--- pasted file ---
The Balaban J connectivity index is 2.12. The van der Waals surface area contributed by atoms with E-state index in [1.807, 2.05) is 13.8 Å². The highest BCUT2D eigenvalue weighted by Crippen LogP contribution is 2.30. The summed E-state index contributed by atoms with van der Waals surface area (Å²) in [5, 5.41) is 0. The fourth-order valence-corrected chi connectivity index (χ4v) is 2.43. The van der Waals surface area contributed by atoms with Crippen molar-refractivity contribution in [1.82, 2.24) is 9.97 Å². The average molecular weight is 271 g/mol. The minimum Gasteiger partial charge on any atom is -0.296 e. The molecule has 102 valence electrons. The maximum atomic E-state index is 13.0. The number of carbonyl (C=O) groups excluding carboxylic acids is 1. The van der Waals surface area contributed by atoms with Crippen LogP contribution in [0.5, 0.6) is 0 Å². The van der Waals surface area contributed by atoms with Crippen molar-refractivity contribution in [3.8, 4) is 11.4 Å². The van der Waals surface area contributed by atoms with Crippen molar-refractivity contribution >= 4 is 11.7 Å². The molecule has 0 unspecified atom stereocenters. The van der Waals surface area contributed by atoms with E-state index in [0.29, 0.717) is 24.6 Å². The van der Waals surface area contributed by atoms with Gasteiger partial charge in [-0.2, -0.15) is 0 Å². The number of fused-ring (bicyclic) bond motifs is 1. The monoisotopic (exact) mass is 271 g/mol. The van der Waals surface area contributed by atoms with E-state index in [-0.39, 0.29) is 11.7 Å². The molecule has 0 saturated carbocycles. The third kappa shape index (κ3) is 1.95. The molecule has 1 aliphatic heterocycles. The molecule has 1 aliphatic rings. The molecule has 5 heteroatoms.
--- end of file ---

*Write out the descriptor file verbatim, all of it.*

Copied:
The Balaban J connectivity index is 2.12. The van der Waals surface area contributed by atoms with E-state index in [1.807, 2.05) is 13.8 Å². The highest BCUT2D eigenvalue weighted by Crippen LogP contribution is 2.30. The summed E-state index contributed by atoms with van der Waals surface area (Å²) in [5, 5.41) is 0. The fourth-order valence-corrected chi connectivity index (χ4v) is 2.43. The van der Waals surface area contributed by atoms with Crippen molar-refractivity contribution in [1.82, 2.24) is 9.97 Å². The average molecular weight is 271 g/mol. The minimum Gasteiger partial charge on any atom is -0.296 e. The molecule has 102 valence electrons. The maximum atomic E-state index is 13.0. The number of carbonyl (C=O) groups excluding carboxylic acids is 1. The van der Waals surface area contributed by atoms with Crippen LogP contribution in [0.5, 0.6) is 0 Å². The van der Waals surface area contributed by atoms with Crippen molar-refractivity contribution in [3.8, 4) is 11.4 Å². The van der Waals surface area contributed by atoms with Crippen molar-refractivity contribution >= 4 is 11.7 Å². The molecule has 0 unspecified atom stereocenters. The van der Waals surface area contributed by atoms with E-state index in [0.29, 0.717) is 24.6 Å². The van der Waals surface area contributed by atoms with Gasteiger partial charge in [-0.2, -0.15) is 0 Å². The number of fused-ring (bicyclic) bond motifs is 1. The monoisotopic (exact) mass is 271 g/mol. The van der Waals surface area contributed by atoms with E-state index in [-0.39, 0.29) is 11.7 Å². The molecule has 0 saturated carbocycles. The third kappa shape index (κ3) is 1.95. The molecule has 1 aliphatic heterocycles. The molecule has 1 aliphatic rings. The molecule has 5 heteroatoms.